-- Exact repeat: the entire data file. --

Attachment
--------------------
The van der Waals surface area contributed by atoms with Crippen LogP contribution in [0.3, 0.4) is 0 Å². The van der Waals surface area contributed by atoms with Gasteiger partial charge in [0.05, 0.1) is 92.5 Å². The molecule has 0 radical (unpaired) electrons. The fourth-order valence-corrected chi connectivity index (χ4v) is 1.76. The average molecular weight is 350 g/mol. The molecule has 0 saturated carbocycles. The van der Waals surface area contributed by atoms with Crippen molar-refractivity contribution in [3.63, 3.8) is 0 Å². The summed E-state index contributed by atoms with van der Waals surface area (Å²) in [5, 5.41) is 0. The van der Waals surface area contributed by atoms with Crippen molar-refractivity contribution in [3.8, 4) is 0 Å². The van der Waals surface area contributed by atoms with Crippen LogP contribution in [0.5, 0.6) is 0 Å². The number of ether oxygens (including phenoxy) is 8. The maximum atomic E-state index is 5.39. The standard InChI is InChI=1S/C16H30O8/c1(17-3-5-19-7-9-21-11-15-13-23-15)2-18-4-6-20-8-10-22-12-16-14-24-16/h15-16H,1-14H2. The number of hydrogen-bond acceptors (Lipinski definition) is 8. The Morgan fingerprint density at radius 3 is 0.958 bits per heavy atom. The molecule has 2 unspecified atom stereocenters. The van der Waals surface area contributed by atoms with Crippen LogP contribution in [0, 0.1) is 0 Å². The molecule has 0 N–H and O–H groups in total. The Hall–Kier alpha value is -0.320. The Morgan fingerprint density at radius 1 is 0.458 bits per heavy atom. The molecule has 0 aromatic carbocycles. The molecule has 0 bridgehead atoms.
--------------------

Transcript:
The van der Waals surface area contributed by atoms with Crippen LogP contribution in [0.3, 0.4) is 0 Å². The van der Waals surface area contributed by atoms with Gasteiger partial charge in [0.05, 0.1) is 92.5 Å². The molecule has 0 radical (unpaired) electrons. The fourth-order valence-corrected chi connectivity index (χ4v) is 1.76. The average molecular weight is 350 g/mol. The molecule has 0 saturated carbocycles. The van der Waals surface area contributed by atoms with Crippen molar-refractivity contribution in [3.63, 3.8) is 0 Å². The summed E-state index contributed by atoms with van der Waals surface area (Å²) in [5, 5.41) is 0. The van der Waals surface area contributed by atoms with Crippen molar-refractivity contribution in [3.8, 4) is 0 Å². The van der Waals surface area contributed by atoms with Crippen LogP contribution in [0.5, 0.6) is 0 Å². The number of ether oxygens (including phenoxy) is 8. The maximum atomic E-state index is 5.39. The standard InChI is InChI=1S/C16H30O8/c1(17-3-5-19-7-9-21-11-15-13-23-15)2-18-4-6-20-8-10-22-12-16-14-24-16/h15-16H,1-14H2. The number of hydrogen-bond acceptors (Lipinski definition) is 8. The Morgan fingerprint density at radius 3 is 0.958 bits per heavy atom. The molecule has 2 unspecified atom stereocenters. The van der Waals surface area contributed by atoms with Crippen LogP contribution in [0, 0.1) is 0 Å². The molecule has 0 N–H and O–H groups in total. The Hall–Kier alpha value is -0.320. The Morgan fingerprint density at radius 1 is 0.458 bits per heavy atom. The molecule has 0 aromatic carbocycles. The molecule has 0 bridgehead atoms.